Federal agencies exist to protect and support the nation and its citizens. Despite their elaborate processes to reduce cyber risk, many American agencies lack modern mechanisms to help identify potential security gaps in the technologies they use every day. That shortfall continues even as many U.S. government organizations vigorously promote the benefits of crowdsourced security, including the United States Department of Defense, Food and Drug Administration, National Highway Traffic Safety Administration, National Telecommunications and Information Administration, National Institute of Standards and Technology, and Federal Trade Commission.
To rectify this security gap, the Cybersecurity and Infrastructure Security Agency (CISA), a unit of the U.S. Department of Homeland Security charged with building a secure and resilient national infrastructure, issued Binding Operational Directive 20-01. The directive requires federal civilian agencies to—by March 1, 2021—develop and publish a vulnerability disclosure policy (VDP) for their internet-accessible systems and services. This action moves the proven and effective VDP from a strong recommendation to a binding and compulsory requirement. It also helps standardize the policies to create clear pathways for ethical hackers to submit and communicate about potential vulnerabilities.
But, if you’re charged with securing technology at a federal agency, what does this mean?
By issuing a binding directive, CISA is compelling agencies to denote a security contact by October 2, 2020, and publish a VDP within 180 days. The directive offers guidelines on how to develop and publish VDPs, and how vulnerabilities should be disclosed and mitigated. But, the directive gives agencies flexibility to craft their own unique VDP, and allows agencies to work with third parties to develop their policies.
So what do you do now? Here are five steps you should start today to comply with this directive while effectively reducing the risk to your internet-facing technologies.
1. Understand Your Current State vs. What’s Required
The CISA directive has nine requirements, ranging from simply adding a security contact email address to any .gov domain to developing vulnerability handling, disclosure, and reporting processes. It’s a lot to do in just six months, especially for those starting from scratch. And it casts a wide net, since it covers all internet-accessible systems or services, including those that were not intentionally made internet-accessible. But the directive gives agencies wide leeway to craft programs and policies that fit their existing security apparatus and needs. And, the ultimate goal is to increase the security of government data.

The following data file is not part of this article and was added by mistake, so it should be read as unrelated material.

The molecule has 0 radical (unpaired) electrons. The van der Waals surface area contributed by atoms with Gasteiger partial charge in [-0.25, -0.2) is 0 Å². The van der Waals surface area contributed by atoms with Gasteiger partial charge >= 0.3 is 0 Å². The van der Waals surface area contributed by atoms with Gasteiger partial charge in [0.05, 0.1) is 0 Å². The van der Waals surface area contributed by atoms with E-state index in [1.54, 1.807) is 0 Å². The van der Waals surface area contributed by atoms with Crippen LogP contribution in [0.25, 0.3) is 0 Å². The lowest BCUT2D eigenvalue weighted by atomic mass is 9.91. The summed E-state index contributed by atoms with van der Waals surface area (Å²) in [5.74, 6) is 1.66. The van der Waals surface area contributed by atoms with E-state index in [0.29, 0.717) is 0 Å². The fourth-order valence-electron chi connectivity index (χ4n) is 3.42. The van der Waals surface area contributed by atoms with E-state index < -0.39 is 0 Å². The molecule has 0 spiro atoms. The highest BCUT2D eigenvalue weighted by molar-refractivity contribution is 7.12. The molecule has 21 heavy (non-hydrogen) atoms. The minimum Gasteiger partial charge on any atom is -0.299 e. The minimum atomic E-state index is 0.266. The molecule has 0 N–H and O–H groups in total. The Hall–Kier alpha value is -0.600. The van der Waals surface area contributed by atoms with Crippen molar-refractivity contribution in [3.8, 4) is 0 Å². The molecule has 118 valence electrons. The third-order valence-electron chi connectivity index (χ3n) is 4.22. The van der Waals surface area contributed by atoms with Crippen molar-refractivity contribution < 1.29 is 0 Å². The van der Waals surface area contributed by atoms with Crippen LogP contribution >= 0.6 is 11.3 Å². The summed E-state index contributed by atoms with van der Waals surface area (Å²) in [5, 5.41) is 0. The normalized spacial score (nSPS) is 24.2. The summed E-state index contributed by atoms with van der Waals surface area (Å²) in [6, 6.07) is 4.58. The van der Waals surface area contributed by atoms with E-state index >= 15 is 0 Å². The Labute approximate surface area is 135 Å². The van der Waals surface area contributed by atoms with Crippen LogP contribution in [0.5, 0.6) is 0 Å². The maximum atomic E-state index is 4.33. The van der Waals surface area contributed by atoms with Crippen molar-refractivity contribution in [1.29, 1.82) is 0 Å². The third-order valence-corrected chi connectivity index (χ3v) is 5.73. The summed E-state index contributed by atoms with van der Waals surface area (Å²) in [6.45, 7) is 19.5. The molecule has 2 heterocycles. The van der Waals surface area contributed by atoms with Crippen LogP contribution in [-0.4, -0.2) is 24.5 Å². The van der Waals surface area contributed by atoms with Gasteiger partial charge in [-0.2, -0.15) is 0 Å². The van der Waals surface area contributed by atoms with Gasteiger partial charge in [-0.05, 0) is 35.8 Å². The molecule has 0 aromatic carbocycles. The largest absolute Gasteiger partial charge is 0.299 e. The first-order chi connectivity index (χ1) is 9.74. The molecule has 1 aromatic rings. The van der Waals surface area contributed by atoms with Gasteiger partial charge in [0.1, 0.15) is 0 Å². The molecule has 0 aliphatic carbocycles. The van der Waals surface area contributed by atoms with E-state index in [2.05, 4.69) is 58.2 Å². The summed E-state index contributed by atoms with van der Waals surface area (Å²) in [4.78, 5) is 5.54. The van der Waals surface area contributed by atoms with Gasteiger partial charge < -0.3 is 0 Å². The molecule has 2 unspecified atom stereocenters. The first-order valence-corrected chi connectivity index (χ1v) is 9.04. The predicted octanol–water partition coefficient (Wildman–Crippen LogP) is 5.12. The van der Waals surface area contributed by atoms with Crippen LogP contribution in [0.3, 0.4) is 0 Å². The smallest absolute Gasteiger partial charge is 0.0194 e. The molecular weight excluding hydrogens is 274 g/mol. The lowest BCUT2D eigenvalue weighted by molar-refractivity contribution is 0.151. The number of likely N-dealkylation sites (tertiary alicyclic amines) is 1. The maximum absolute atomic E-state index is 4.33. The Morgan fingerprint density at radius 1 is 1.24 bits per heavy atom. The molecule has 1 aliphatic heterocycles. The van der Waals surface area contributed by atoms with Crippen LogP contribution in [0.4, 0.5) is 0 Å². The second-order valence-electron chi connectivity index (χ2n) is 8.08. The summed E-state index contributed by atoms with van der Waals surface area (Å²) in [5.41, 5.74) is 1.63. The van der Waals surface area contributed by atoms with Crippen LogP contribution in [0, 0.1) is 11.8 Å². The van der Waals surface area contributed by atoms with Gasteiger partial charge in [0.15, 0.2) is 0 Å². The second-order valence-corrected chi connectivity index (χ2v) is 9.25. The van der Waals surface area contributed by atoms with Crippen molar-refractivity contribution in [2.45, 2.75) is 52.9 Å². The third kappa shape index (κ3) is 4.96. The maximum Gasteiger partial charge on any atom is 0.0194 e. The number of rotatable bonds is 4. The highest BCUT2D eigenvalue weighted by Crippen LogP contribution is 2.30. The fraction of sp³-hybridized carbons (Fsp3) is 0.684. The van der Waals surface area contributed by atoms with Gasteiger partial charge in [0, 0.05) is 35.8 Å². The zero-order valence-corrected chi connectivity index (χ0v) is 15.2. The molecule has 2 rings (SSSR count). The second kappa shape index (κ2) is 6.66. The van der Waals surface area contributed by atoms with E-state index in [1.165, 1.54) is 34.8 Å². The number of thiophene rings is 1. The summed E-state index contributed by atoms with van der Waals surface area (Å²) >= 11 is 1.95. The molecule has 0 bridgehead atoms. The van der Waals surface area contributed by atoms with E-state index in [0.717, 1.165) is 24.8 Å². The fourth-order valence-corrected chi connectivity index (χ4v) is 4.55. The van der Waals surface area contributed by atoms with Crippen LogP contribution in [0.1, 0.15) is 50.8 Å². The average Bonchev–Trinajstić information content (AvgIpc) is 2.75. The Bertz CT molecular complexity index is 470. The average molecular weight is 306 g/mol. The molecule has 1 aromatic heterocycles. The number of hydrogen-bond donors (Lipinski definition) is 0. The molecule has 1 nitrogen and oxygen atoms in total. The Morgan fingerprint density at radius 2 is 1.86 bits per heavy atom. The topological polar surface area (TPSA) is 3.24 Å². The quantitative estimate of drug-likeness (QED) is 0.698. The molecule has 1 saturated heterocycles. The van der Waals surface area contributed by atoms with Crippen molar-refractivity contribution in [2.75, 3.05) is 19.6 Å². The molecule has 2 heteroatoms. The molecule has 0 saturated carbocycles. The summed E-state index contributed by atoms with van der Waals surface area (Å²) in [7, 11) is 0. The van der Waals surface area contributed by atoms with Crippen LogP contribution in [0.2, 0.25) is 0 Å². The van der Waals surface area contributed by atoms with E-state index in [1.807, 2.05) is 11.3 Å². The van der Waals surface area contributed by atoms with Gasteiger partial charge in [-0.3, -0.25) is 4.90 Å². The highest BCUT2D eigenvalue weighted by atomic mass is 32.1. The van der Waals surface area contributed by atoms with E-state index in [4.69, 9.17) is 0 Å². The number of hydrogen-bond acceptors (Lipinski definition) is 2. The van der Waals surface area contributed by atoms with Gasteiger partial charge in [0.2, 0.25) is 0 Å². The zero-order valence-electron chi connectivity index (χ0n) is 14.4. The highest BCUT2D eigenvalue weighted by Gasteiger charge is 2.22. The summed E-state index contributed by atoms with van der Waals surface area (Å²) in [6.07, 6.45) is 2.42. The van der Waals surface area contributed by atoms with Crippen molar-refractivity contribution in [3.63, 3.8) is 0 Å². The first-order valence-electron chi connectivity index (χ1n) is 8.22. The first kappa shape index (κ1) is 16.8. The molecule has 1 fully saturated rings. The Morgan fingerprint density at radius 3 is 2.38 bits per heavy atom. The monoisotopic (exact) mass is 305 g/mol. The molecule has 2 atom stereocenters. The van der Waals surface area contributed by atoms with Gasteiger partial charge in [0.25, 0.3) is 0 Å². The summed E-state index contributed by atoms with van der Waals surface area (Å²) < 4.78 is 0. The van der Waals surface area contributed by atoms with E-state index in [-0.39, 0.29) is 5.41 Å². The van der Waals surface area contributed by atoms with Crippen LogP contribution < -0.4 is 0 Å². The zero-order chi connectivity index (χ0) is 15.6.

“When agencies integrate vulnerability reporting into their existing cybersecurity risk management activities, they can weigh and address a wider array of concerns,” according to the CISA directive. “This helps safeguard the information the public has entrusted to the government and gives federal cybersecurity teams more data to protect their agencies. Additionally, ensuring consistent policies across the executive branch offers those who report vulnerabilities equivalent protection and a more uniform experience.”
As mentioned, the timeline is aggressive. Every .gov domain must have a security contact published by October 2, 2020. Additional guidelines will be published by CISA within 60 days. A VDP must be published within 180 days. Milestone reporting must commence immediately after a VDP is published, and formal metrics must be reported via CyberScope within 270 days.
Once a VDP is in place, the directive also mandates that vulnerability reports are delivered to system owners within 48 hours of submission. Furthermore, agencies must “establish a channel for system owners to communicate with vulnerability reporters.” Obviously traditional processes based on paper, email, spreadsheets, or manual efforts will struggle to meet these speed and collaboration requirements.
If you’re starting from scratch or from a minimal program, however, you’re not alone. Even in the private sector, more than 8 out of 10 of the largest global companies still do not have known VDPs. But there are available tools and guides to help accelerate the development process. The CISA plans to eventually offer a basic VDP service. However, the details and scope of their program are not yet clear. Alternatively, HackerOne Response provides a proven VDP structure built on the Cybersecurity Framework published by the National Institute of Standards and Technology (NIST). HackerOne is also the first hacker-powered security vendor to receive FedRAMP authorization.
2. Set Out to Build an Effective VDP
A good VDP offers an easy way for researchers and ethical hackers to notify you of a potential vulnerability. That sounds simple but is challenging to implement. Worse yet, a poorly written policy or cumbersome process may open your agency to increased risk, or result in wasted resources from inefficient processes. Additionally, your security team must not only be prepared for an onslaught of incoming reports, but be equipped to quickly triage and route reports, communicate with the reporter, collaborate with internal development teams, and more. Any roadblocks along the way could result in disgruntled security researchers or compromised security.
It’s important to involve the various cross-functional stakeholders from the outset. Of course, your security, information technology, and web development teams are crucial stakeholders. Nevertheless, it’s also important to include legal, communications, operations, and other teams who may be impacted by a potential security gap or that should just be informed of the efforts to mitigate security risks.
HackerOne provides many tools, templates, and guides to help you develop an effective VDP. HackerOne Response further provides a complete platform for deploying a VDP and managing the entire VDP reporting, communication, and mitigation processes, and it can seamlessly integrate with your existing security and collaboration tools.
3. Draft an Opening Statement